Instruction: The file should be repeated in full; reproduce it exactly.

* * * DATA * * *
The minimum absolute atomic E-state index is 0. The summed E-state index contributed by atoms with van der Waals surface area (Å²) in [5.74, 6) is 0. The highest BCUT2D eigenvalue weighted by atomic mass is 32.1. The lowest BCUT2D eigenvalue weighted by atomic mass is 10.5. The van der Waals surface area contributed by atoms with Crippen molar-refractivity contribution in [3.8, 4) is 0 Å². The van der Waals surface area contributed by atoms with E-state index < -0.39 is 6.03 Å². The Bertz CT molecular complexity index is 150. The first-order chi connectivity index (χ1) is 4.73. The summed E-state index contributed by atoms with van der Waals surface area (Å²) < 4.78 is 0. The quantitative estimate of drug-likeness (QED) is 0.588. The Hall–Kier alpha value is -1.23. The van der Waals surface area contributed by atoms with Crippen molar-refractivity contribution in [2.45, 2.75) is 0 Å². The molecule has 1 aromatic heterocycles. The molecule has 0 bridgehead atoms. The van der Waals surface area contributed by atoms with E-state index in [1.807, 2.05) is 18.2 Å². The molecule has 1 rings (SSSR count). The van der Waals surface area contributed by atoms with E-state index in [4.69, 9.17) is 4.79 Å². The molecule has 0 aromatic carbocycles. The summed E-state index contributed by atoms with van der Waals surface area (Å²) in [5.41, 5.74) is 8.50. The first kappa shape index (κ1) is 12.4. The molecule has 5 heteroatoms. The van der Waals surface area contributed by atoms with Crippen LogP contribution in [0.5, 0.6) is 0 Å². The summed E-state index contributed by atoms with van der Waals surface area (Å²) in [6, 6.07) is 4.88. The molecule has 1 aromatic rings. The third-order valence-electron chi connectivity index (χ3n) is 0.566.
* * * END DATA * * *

The minimum absolute atomic E-state index is 0. The summed E-state index contributed by atoms with van der Waals surface area (Å²) in [5.74, 6) is 0. The highest BCUT2D eigenvalue weighted by atomic mass is 32.1. The lowest BCUT2D eigenvalue weighted by atomic mass is 10.5. The van der Waals surface area contributed by atoms with Crippen molar-refractivity contribution in [3.8, 4) is 0 Å². The van der Waals surface area contributed by atoms with E-state index < -0.39 is 6.03 Å². The Bertz CT molecular complexity index is 150. The first-order chi connectivity index (χ1) is 4.73. The summed E-state index contributed by atoms with van der Waals surface area (Å²) < 4.78 is 0. The quantitative estimate of drug-likeness (QED) is 0.588. The Hall–Kier alpha value is -1.23. The van der Waals surface area contributed by atoms with Crippen molar-refractivity contribution in [2.45, 2.75) is 0 Å². The molecule has 1 aromatic heterocycles. The molecule has 0 bridgehead atoms. The van der Waals surface area contributed by atoms with E-state index in [1.807, 2.05) is 18.2 Å². The molecule has 1 rings (SSSR count). The van der Waals surface area contributed by atoms with E-state index in [4.69, 9.17) is 4.79 Å². The molecule has 0 aromatic carbocycles. The summed E-state index contributed by atoms with van der Waals surface area (Å²) in [5.41, 5.74) is 8.50. The first kappa shape index (κ1) is 12.4. The molecule has 5 heteroatoms. The van der Waals surface area contributed by atoms with Crippen LogP contribution in [0.5, 0.6) is 0 Å². The summed E-state index contributed by atoms with van der Waals surface area (Å²) in [6, 6.07) is 4.88. The molecule has 1 aromatic rings. The third-order valence-electron chi connectivity index (χ3n) is 0.566.